Snuggle All My Bugs Together

imageChuck is adjusting pretty well. I would say that being 2.5, a precocious little genius and accustomed to being the constant center of attention could all prove to be pretty big hurdles to scale when it comes to adding a baby brother to the mix. But, she loves him, she “just LOVES him SOOO much!” Her words. And actions, as she tries to smother him with All.The.Love!

When Hfoe brought C to the hospital to meet her new comrade, he also brought the Calico Critters and school that I had gotten ahead of time to be the gift her baby gave her. It was a glorious plan in my mind. She would be so enamored with the baby and then he/she would give her a gift, too?! Wow, this sibling thing is pretty awesome! I also thought the little critters would be a perfect “sometimes” toy for her to play with only when I was nursing the baby, thus keeping her both occupied with the “special” toy and blissfully unaware that I was trapped on the couch, plugged in, unable to reprimand her for whatever she happened to be getting into at the moment. The best laid plans…

As they walked into our hospital room, I had baby Bug in his bassinet so the first thing C saw wasn’t HER mama holding a different kid. I squealed with delight to see her and invited her to join me on the bed. We hugged and cuddled and then she said, “Mama, what’s that?” “That’s your brother, G. Would you like to hold him?” “Sure, Mama.” So, hubs took baby boy out of his cozy bed and we cocooned Chuck in pillows as we laid him precariously in her lap. She poked him and kissed him and examined his tiny face…and then she was done. She wanted to explore the interesting hospital room. But, first, the gift! “OOOOH, cooool!” She loved it! That’s it. I was a genius and my plan was going to work perfectly.

Then, Buddy started to cry. I saddled him up to my boob to nurse (at which he was already a pro) and I didn’t think anything of it. She had her magical toys, after all. Oh the sob that broke from her sweet little gut just about broke my heart. I have actually never heard my girl make that sound before. “Nooo, don’t give him milkies! That’s my milkies, mama! Why, mama?!” It makes me tear up writing this two months later. I had no idea that it would hurt her so much to see me share her special mama time with another baby, without ever asking her if it was ok.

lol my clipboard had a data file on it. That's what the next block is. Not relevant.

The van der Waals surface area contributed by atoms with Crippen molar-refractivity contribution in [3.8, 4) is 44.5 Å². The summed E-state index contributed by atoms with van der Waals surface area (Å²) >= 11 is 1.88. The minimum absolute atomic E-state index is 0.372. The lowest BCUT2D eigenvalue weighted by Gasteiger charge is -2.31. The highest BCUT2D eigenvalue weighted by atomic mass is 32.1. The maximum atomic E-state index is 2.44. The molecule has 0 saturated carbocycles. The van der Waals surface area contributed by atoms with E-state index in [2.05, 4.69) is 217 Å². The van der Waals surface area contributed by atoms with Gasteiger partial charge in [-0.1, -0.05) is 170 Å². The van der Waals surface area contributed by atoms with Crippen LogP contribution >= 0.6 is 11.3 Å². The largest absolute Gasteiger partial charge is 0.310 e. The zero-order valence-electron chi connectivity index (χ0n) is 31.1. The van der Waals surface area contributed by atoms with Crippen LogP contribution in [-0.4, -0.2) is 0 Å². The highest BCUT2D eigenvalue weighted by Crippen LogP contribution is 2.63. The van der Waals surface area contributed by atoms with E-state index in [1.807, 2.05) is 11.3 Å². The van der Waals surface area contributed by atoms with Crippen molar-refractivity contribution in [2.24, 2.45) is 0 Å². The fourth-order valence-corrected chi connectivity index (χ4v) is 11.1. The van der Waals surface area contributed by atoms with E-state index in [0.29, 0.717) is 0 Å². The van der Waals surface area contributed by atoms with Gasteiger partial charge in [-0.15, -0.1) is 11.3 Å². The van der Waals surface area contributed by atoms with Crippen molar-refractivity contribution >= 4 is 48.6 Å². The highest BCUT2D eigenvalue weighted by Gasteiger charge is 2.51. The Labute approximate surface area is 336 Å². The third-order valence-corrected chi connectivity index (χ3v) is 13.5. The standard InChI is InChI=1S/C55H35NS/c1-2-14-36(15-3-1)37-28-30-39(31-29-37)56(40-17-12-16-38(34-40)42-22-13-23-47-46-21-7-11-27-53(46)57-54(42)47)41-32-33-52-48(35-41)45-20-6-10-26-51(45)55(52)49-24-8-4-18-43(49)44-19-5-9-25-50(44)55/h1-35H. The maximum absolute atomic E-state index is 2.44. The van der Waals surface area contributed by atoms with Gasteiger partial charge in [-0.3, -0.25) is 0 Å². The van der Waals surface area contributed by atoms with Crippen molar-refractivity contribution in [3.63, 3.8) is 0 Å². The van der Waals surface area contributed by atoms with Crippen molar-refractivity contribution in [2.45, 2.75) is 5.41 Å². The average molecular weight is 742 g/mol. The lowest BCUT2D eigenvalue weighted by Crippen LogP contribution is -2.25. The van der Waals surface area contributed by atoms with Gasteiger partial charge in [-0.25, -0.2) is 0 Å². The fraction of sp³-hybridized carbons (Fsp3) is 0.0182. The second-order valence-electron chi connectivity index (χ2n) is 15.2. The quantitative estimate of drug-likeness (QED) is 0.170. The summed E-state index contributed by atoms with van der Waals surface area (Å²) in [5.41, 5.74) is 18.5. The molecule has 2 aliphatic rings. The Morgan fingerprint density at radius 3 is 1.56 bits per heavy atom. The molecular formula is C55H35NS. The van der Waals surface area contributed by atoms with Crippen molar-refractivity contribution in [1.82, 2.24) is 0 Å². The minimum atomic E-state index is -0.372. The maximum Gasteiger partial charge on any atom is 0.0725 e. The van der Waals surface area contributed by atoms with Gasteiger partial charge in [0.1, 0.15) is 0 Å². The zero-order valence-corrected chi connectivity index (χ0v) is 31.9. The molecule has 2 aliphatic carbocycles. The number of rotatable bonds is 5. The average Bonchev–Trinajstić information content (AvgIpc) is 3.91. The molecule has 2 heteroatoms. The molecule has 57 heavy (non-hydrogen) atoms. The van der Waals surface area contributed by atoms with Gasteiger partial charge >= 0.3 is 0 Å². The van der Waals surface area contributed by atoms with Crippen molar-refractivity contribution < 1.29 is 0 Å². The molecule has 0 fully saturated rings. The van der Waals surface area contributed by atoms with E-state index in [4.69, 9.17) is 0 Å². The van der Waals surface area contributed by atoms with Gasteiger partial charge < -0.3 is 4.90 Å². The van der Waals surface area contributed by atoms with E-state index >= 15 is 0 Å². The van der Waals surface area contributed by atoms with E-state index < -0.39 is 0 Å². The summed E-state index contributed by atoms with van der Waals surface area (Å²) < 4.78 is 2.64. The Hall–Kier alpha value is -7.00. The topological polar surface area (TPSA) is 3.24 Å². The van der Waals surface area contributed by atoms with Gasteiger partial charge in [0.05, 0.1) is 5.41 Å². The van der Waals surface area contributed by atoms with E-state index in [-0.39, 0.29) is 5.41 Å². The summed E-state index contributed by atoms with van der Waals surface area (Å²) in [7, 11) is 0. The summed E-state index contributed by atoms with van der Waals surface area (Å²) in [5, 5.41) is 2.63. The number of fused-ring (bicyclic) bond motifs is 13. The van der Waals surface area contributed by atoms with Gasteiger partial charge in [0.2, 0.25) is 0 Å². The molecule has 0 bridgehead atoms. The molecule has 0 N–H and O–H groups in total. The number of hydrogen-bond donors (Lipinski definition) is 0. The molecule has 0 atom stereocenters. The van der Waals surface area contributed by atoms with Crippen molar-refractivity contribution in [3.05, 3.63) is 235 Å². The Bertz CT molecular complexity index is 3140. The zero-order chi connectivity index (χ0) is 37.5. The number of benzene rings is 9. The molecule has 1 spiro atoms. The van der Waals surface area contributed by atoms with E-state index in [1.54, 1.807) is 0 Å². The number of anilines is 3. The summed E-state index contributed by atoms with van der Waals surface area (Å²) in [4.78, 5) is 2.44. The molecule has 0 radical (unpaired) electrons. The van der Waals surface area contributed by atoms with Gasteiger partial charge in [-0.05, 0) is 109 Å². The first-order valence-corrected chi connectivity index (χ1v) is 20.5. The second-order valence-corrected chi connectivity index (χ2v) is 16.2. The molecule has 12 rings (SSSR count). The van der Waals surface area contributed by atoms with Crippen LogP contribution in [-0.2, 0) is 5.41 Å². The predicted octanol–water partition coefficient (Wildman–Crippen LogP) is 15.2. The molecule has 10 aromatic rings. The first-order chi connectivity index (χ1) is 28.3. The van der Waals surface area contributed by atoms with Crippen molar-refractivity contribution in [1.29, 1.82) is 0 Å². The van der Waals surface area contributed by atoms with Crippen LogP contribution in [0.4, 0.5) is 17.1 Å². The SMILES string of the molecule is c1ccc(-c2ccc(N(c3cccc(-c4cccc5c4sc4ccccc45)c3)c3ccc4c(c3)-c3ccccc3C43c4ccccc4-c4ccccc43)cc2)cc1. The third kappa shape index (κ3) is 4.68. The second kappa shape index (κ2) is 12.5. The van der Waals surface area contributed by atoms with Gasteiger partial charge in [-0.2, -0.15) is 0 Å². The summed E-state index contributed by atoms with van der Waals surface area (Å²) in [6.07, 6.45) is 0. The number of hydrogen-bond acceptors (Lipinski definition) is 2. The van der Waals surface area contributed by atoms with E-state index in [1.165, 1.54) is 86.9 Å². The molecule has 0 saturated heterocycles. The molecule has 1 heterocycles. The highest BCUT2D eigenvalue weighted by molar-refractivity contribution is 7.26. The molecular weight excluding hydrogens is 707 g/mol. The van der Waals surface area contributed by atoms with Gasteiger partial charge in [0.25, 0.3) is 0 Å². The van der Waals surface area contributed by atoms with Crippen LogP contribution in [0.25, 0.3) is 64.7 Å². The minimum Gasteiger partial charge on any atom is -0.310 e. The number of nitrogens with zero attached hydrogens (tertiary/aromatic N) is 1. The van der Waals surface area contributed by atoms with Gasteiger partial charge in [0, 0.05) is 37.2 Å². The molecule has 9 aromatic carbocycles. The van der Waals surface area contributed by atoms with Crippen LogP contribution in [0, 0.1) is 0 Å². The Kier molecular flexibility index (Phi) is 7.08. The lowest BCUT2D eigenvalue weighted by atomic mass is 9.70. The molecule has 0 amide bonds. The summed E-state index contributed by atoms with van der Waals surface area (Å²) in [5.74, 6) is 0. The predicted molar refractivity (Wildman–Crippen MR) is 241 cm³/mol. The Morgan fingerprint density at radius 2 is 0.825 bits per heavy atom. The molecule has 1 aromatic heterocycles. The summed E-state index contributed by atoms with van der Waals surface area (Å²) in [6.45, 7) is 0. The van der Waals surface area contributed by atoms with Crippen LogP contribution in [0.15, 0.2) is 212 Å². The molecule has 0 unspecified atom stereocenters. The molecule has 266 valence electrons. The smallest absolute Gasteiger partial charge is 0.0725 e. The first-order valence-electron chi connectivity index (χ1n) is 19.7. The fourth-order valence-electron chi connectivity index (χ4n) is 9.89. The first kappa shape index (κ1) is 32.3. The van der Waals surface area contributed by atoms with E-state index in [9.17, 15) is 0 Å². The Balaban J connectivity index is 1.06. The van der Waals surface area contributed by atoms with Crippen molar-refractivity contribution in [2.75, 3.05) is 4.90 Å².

C only gets nursed to sleep now, so I guess I didn’t think it would be that big of a deal to her. I was very wrong and it has taken a long time to make things right. After lots of explaining that he can’t eat the food she can and involving her help to get burp rags while I breastfeed, she now shares milkies with her brother without a fight. In fact, on occasions when Hfoe has to work late and baby Bug is awake when I put his sister to bed, she will ask to “do milkies all together…so I can snuggle all my bugs.” I love her terminology to describe our tandem nursing sessions. It is such a sweet, sweet time where she caresses his head and he holds her finger and I stare at them both in the dark. I know that C will likely be weaning completely soon, so I am cherishing what little time of this we have left.These two precious little beings, my snuggle bugs, all together, doing their “milkies”…I never want to forget it.

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My Boobas!

Photo credit to Vickie Putnam Photography

“MY Boobas!” This has become the common declaration from Chuck regarding my utters ever since Baby N was born. Our buddies who live next door welcomed their sweet baby girl last month and C has been witness to many breastfeeding sessions since. This has made her keenly aware that she is not the only nursling who enjoys her mama milk. It has also brought up a wave of emotions and concerned inquiries regarding our own soon-to-be squishy in the house! When asked if she will share her “milkies” with the new baby, Chuckles thoughtfully replied, “Mmm, other one!” Meaning, we better find another boob for that kid because she isn’t sharing!